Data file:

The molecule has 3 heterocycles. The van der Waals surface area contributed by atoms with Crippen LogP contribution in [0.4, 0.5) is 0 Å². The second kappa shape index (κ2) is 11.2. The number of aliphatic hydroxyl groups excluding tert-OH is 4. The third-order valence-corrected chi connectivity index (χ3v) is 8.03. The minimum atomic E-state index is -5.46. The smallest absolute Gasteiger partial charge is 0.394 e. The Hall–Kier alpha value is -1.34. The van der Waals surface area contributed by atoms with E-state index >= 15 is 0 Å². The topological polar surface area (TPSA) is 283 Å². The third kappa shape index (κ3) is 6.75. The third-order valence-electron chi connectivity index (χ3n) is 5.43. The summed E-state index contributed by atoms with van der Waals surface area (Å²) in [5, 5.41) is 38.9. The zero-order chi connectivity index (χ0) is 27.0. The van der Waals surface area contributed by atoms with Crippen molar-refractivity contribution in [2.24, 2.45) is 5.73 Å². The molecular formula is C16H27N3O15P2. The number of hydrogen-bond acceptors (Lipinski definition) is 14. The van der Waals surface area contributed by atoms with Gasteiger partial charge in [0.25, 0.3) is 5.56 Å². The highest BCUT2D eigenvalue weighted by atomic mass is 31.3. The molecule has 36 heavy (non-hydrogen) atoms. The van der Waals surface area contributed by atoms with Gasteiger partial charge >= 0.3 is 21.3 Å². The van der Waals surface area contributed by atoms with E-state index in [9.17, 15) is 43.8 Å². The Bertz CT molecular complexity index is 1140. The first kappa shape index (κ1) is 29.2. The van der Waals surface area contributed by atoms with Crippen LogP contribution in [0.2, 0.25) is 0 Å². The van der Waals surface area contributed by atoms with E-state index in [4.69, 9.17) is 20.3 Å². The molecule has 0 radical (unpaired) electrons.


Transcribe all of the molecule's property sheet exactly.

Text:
The molecule has 3 heterocycles. The van der Waals surface area contributed by atoms with Crippen LogP contribution in [0.4, 0.5) is 0 Å². The second kappa shape index (κ2) is 11.2. The number of aliphatic hydroxyl groups excluding tert-OH is 4. The third-order valence-corrected chi connectivity index (χ3v) is 8.03. The minimum atomic E-state index is -5.46. The smallest absolute Gasteiger partial charge is 0.394 e. The Hall–Kier alpha value is -1.34. The van der Waals surface area contributed by atoms with E-state index >= 15 is 0 Å². The topological polar surface area (TPSA) is 283 Å². The third kappa shape index (κ3) is 6.75. The third-order valence-electron chi connectivity index (χ3n) is 5.43. The summed E-state index contributed by atoms with van der Waals surface area (Å²) in [5, 5.41) is 38.9. The zero-order chi connectivity index (χ0) is 27.0. The van der Waals surface area contributed by atoms with Crippen molar-refractivity contribution in [2.24, 2.45) is 5.73 Å². The molecular formula is C16H27N3O15P2. The number of hydrogen-bond acceptors (Lipinski definition) is 14. The van der Waals surface area contributed by atoms with Gasteiger partial charge in [0.25, 0.3) is 5.56 Å². The highest BCUT2D eigenvalue weighted by atomic mass is 31.3. The molecule has 36 heavy (non-hydrogen) atoms. The van der Waals surface area contributed by atoms with Gasteiger partial charge >= 0.3 is 21.3 Å². The van der Waals surface area contributed by atoms with E-state index in [9.17, 15) is 43.8 Å². The Bertz CT molecular complexity index is 1140. The first kappa shape index (κ1) is 29.2. The van der Waals surface area contributed by atoms with Crippen LogP contribution in [0.2, 0.25) is 0 Å². The van der Waals surface area contributed by atoms with E-state index in [4.69, 9.17) is 20.3 Å². The molecule has 0 radical (unpaired) electrons.